She sat down and asked me some questions. The pain was beginning to ebb a bit, so I asked if I was ok to leave. She said it was my call, but if I went back to see a doctor, they would do imaging, I’d be there for hours, and they wouldn’t be able to do anything for me that some over the counter medicine wouldn’t also do for a lot less money. I told the skeptical lady at the welcome desk that I was feeling better and had decided to leave. 

She raised an eyebrow and said, “Are you sure?” 

“Yeah,” I breathed, smiling to conceal any residual pain. 

“You were crying when you came in. Don’t you think you should see someone?”

“I really am feeling better, so I’m going home.”

My friend told me exactly what to get at the pharmacy and suggested I take the bus instead of walking home. Would I be able to make it home on my own or should she call someone? I said, “No, I’ll be fine.” 


I made it back to my couch without incident, and the medicine took effect right on cue. I sipped a ginger ale, texted my friend to let her know I was feeling better and to thank her, and turned on an episode of Parks and Recreation. As I watched Amy Poehler and the gang work through the minutiae of planning the Harvest Festival, I made a mental note to avoid mayonnaise and all its derivatives moving forward.

May 5, 2020No Comments

How to Say “No” to FOMO

“Hey, not sure if you’d be interested, but I know someone looking for a freelance writer.” 

The text came on your typical Tuesday evening during which I was watching Netflix and questioning my choice to leave the relative comfort of the restaurant industry and write full time. I sat up, fully focused on the words on the screen. A contact had asked my friend in passing if she knew a freelance writer who might be interested in some work writing on recycling and renewable energy. 

I vacillated as I considered the question. It was a paying gig, but I didn’t know much about recycling and renewable energy. The familiar train of overly idealistic thought started up. Sure, I didn’t know much, but I could learn! Sure, this had nothing to do with my expertise and I’d have to do a ton of research to even begin to write on this topic, but it was a paid gig! As much as I felt the instinct to say no, I also felt the pull of what if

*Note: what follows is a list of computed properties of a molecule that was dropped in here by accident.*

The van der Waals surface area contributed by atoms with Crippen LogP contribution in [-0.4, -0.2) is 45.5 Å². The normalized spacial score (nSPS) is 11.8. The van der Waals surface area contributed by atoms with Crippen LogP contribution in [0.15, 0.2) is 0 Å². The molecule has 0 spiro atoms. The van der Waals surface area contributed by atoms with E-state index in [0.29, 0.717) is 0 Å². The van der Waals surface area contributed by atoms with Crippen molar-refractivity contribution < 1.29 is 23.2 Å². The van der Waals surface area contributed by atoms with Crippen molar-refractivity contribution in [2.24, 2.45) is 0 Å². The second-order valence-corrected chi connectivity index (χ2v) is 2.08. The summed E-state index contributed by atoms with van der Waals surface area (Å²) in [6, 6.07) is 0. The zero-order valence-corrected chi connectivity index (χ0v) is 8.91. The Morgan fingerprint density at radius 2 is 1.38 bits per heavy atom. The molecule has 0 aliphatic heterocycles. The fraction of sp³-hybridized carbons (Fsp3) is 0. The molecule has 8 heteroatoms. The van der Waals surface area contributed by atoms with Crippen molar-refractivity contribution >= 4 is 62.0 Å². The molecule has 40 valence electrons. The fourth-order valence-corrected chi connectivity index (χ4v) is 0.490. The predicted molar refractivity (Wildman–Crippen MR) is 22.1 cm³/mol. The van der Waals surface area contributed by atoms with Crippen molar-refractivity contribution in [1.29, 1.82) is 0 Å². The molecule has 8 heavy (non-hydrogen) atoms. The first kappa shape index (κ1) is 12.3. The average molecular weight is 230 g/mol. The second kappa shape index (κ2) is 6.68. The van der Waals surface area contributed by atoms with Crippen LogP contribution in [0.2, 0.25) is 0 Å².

My friend and I went back and forth, and she ultimately left it up to me to reach out. 

If you’re a freelancer of any variety, whether a performer or writer or designer, you’ve likely come up against a similar situation. In my days of pursuing a singing career, there was the added pressure of accepting unpaid gigs. And in the opera world especially, gigs and programs for which I had to pay. It can seem like we must say yes to everything or we will miss out. We never know which opportunity might be the one that leads to more opportunities, or which one might be our big break. Especially in the early stages of our creative journey. Especially when work is particularly scant. 

How do we say no without experiencing the fear of missing out? How do we determine which opportunities are worth our time, and which will send us off in the wrong direction? Here are three practices to walk through when you feel that FOMO and self-doubt start to creep in.

Reflection

Thinking about the offer my friend presented, I needed to first determine if it was worth pursuing. In Essentialism by Greg McKeown, he lays out a strict criterion for when to say yes and when to say no. “It’s either HELL YES or it’s no.” By running through a series of questions that laid out the factors I needed to consider, I was able to gain clarity by using McKeown’s method. 

  • Is it worth the time required and amount of pay I will receive?
  • Am I the best person for the job? (don’t let this one trip you up if you’re prone to underestimating yourself)
  • Will this opportunity continue to move me toward my goals?
  • Is this a person I want to work with? 
  • Does the topic excite me?
  • Do I want to do it?
  • Is it the best way to help me meet my financial goals?
  • Do I feel energized when I think about this work? 
  • If unpaid, is this a valuable experience that will teach me a skill I need (teamwork, collaboration, working on a deadline, etc)? If so, is that worth the cost (time, stress, loss of focus, bandwidth)?

Though I could easily say no to most of the questions, I still wanted to make sure my judgement wasn’t skewed by something I might not be able to see. Which brings us to the next practice. 

Connection